When we are about three-years-old,w the brain is pretty fixed. Two neurons that are important to each other (like neurons for language) are connected by something called myelin which helps speed up the messages between those two neurons.

Most likely we stop creating new myelin at the age of three. This is why learning a new language after that age is more difficult.

Only through hard work and repetition can we speed up the synapses between neurons after that period of initial myelination.

By writing ten ideas every day, you turn the process of coming up with an idea into a quick and easy habit, but only after about 2-6 months of doing it every day.

People often want to know an immediate prescription for how to make more money. The problem with this is that if there were an immediate prescription then everyone would do it, competition would result, and all profit margins would revert to zero.

The best immediate prescription is to be an idea machine. Then you will constantly find the new ways to make money, to do new things that will get you out of your comfort zone, to do new things that will help you explore the universe around you.

We see so little of the universe around us.

You know that puzzle where you see two similar faces and you have to point out ten differences and most people can’t? It’s a hard puzzle because we are really not that good, even at a totally primal level, of seeing what is right in front of us. The brain looks for similar patterns, NOT differences.

Building the idea muscle, becoming an idea machine, helps us see a new and different and exciting world every single day.

Being an idea machine helps us see the differences between the world we see and the world everyone else sees.


I can’t predict the future. I don’t know if it will rain tomorrow. Or if Claudia will suddenly get sick of me tomorrow. Or if someone will rob me or whatever. Nobody does. Everything can change in an instant and we’ve seen this happen.

So I don’t really know if “things will work out for the best”. That’s a prediction on the future. And a fairly bold prediction at that, given the natural universal tendency towards chaos and extinction.

But I do know that every single thought I’ve ever had has brought me right to this moment. Else I wouldn’t be here.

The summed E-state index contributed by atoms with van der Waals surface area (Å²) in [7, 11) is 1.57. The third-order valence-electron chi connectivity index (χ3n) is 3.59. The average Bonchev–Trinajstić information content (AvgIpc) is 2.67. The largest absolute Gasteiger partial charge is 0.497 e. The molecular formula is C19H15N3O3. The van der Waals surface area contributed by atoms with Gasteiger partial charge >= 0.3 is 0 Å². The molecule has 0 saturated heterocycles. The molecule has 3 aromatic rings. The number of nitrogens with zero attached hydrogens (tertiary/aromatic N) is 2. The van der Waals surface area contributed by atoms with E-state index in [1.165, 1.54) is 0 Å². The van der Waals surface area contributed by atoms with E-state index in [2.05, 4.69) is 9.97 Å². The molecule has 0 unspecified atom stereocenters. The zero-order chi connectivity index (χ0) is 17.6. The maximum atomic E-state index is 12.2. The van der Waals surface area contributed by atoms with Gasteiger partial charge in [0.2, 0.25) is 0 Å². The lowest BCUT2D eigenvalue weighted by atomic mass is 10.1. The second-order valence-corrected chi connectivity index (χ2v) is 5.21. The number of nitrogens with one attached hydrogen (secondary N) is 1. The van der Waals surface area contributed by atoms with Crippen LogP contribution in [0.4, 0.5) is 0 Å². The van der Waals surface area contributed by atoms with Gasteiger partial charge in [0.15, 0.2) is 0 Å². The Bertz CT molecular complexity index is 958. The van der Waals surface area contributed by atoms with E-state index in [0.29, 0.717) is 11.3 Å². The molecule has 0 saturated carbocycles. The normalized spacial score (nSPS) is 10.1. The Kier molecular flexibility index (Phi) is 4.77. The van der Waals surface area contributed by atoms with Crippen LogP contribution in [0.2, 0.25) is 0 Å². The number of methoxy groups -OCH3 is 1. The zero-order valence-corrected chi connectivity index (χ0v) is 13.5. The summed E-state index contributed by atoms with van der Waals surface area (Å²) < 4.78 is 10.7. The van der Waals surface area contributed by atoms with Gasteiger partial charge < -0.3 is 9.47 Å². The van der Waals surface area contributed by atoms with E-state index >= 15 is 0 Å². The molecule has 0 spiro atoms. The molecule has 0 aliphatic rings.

My thoughts would’ve brought me somewhere else. Like maybe I would be a super smart janitor at MIT. Anything could’ve been possible.

But after all those possibilities and the billions of choices that sewed them together, this is the cloth that was finally created.

So if this is not the “best” then at least it’s all I have.

You can only be grateful for what is already abundant in your life.

I’m grateful for the computer I’m writing on because I’m abundant in computational power. I’m grateful for Claudia having a driver’s license because it’s how I can buy more food, making me have all the abundance in food I need.

Practicing gratitude means I’m practicing abundance. When I practice tennis, I get better at it. When I practice chess, I get better at it. If I practice, abundance, there will be more abundance in my life.

And since gratitude equals abundance, I just have to practice gratitude.


Some people say to me, “I don’t have time to do your Daily Practice.” That’s fine. I’m not advising anyone to do it. I just do it for myself. I never give advice. I just say what I do.

But it is always a mystery to me. How hard is it when you have a spare moment to just be grateful for things in your life?

Or to come up with a couple of ideas while you’re in the subway. Or if you are watching TV to do ten pushups during commercials. Whatever it takes. Just do a little bit of it.

Her name was Sari, her dad died of AIDS, and she didn’t kiss me ever again.

And 19 years later, it turned out for the best. Thought Catalog Logo Mark

James Altucher is the author of the bestselling book Choose Yourself, editor at The Altucher Report and host of the popular podcast, The James Altucher Show, which takes you beyond business and entrepreneurship by exploring what it means to be human and achieve well-being in a world that is increasingly complicated.